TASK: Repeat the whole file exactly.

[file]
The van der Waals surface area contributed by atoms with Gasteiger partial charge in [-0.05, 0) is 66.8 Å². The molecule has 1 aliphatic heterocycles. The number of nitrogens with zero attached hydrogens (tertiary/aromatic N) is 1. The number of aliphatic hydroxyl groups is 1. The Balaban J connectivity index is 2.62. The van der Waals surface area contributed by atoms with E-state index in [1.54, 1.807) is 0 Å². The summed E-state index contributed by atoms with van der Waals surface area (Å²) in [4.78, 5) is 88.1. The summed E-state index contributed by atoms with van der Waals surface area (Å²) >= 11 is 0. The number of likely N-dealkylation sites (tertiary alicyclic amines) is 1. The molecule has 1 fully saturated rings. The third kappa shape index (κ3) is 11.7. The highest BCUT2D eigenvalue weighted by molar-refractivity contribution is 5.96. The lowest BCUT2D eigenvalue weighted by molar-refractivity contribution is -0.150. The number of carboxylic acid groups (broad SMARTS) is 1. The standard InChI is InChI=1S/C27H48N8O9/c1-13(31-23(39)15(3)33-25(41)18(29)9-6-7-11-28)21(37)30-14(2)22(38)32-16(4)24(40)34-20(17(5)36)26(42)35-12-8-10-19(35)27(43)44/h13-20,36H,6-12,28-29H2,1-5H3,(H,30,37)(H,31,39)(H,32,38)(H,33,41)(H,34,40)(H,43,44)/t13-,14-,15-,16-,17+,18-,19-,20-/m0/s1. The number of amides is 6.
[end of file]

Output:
The van der Waals surface area contributed by atoms with Gasteiger partial charge in [-0.05, 0) is 66.8 Å². The molecule has 1 aliphatic heterocycles. The number of nitrogens with zero attached hydrogens (tertiary/aromatic N) is 1. The number of aliphatic hydroxyl groups is 1. The Balaban J connectivity index is 2.62. The van der Waals surface area contributed by atoms with E-state index in [1.54, 1.807) is 0 Å². The summed E-state index contributed by atoms with van der Waals surface area (Å²) in [4.78, 5) is 88.1. The summed E-state index contributed by atoms with van der Waals surface area (Å²) >= 11 is 0. The number of likely N-dealkylation sites (tertiary alicyclic amines) is 1. The molecule has 1 fully saturated rings. The third kappa shape index (κ3) is 11.7. The highest BCUT2D eigenvalue weighted by molar-refractivity contribution is 5.96. The lowest BCUT2D eigenvalue weighted by molar-refractivity contribution is -0.150. The number of carboxylic acid groups (broad SMARTS) is 1. The standard InChI is InChI=1S/C27H48N8O9/c1-13(31-23(39)15(3)33-25(41)18(29)9-6-7-11-28)21(37)30-14(2)22(38)32-16(4)24(40)34-20(17(5)36)26(42)35-12-8-10-19(35)27(43)44/h13-20,36H,6-12,28-29H2,1-5H3,(H,30,37)(H,31,39)(H,32,38)(H,33,41)(H,34,40)(H,43,44)/t13-,14-,15-,16-,17+,18-,19-,20-/m0/s1. The number of amides is 6.